Award recognizes good citizens
by Samantha White
Garrett Goss was one of the first six students who were selected for the Scotty Legends award. As part of the honor, students have the opportunity to paint their handprints on the wall near the entrance of the Hines Middle School gym. (Photo by SAMANTHA WHITE)
Hines Middle School (HMS), home of the Scotties, is on a mission to celebrate students who exemplify citizenship, honor, ethics, and morals with a new award called, “Scotty Legends.”
Webster’s New World Dictionary defines a “legend” as both “a notable person whose deeds or exploits are much talked about in his or her own time” and “a story handed down for generations among a people and popularly believed to have a historical basis…”
Both of these definitions seem to fit HMS Principal Jerry Mayes’ expectations for the lasting significance of the honor.
About the award
Mayes said students already earn awards for their achievements in athletics, academics and attendance, but HMS staff also wanted to recognize students for being “good all-around citizens.”
Mayes said the staff thought there should be an award for students who display honesty, honor, integrity, and “common manners” every day, “from the time they come in, to the time they leave,” not because it’s expected of them, but because “it’s part of their nature.” Mayes said these are the students who will grow up to be “the untold heroes who keep pretty much the rest of the populous in check” because they’re “natural leaders” who aren’t influenced by “the group mentality.”
During an assembly held Monday, Oct. 27, Garrett Goss, Lizet Camacho, Lily Taylor, Mick Winn, Jessy York and Madison Caldwell were introduced as the first group of Scotty Legends.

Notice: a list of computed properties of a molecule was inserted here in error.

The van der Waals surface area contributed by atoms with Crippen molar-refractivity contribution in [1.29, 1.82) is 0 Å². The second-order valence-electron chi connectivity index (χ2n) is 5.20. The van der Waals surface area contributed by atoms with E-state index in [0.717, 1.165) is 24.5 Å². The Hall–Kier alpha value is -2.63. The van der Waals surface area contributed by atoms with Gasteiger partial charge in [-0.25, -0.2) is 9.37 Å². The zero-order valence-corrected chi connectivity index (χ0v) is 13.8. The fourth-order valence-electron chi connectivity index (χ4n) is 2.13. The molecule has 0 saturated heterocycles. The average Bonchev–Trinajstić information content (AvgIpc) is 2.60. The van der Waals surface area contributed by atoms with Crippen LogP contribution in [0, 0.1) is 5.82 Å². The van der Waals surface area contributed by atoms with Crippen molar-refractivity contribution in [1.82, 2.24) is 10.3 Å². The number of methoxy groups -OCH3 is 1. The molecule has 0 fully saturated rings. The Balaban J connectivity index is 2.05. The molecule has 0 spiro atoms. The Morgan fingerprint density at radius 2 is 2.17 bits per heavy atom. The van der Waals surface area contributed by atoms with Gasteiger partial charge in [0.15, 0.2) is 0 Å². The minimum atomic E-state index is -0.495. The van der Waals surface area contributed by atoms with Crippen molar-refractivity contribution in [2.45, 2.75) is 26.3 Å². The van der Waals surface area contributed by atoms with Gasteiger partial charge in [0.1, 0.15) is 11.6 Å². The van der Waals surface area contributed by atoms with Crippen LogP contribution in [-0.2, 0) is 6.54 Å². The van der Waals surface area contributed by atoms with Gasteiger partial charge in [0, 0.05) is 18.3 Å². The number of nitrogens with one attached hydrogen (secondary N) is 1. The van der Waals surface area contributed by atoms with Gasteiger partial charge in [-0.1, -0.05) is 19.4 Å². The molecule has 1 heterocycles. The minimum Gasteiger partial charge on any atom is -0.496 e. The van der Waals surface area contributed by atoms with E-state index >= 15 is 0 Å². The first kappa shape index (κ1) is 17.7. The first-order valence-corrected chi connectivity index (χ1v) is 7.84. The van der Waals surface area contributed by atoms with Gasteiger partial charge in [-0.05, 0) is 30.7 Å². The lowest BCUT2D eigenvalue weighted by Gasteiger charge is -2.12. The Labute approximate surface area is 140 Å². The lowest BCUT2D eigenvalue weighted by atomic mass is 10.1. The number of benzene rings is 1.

The selection process
Scotty Legends are selected and agreed upon by all HMS staff, including teachers, paraprofessionals and administrators.
“It has to be unanimously decided upon,” Mayes explained.
He said staff evaluate how students treat each other, act when they think no one is watching, and behave when “everyone else is griping.” Student behavior is not only observed during class, but also between classes, during lunch and recess, and before school starts in the morning.
Mayes said new nominations will be considered monthly, but staff will not be required to select a specific number of students.
“It depends on what we agree upon that month,” Mayes said, explaining that the award must be earned “across the board.”
Mayes said six Scotty Legends were selected this month, but next month there may be 10, or there may only be 1, or there may not be any. He said he doesn’t want staff members to feel like they have to fill a quota.
A lasting legacy
Scotty Legends are recognized during an assembly with a certificate and a wooden plaque, which is made by the HMS woodshop teacher. The Legends also get their picture taken, and the photos are displayed in the trophy case for the remainder of the month. However, the most enduring element of the award is the opportunity for students to add their handprints to the wall near the gym entrance.
“The plaques and certificates go home, the pictures come down, but the handprints stay,” Mayes said, adding that they’re painted in an area that’s visible to the public, and they’ll remain there for years to come.
Ann Choate, “the staff calligrapher,” will label the handprints with the corresponding students’ names.
Mayes, who joined the HMS staff at the start of the school year, said a similar program was implemented at the school where he worked before. At one point, Mayes’ previous school considered painting over the older prints to make room for new nominees, but the former students’ parents and grandparents prevented the painting because they wanted the younger siblings and cousins to be inspired by their older relatives’ accomplishments.
“We want students to look up at those handprints and for them to mean something,” Mayes said, explaining that he wants the Scotty Legends to be recognized as leaders and for the award to be something that students strive to attain.
An exceptional school
Mayes, who’s been in the education field for almost 35 years, said he’s very pleased with the students at HMS.
He said they have a very caring attitude, demonstrate positive relationships, and are polite to the teaching staff and each other.
“I haven’t seen nearly as much of that in other schools,” he said.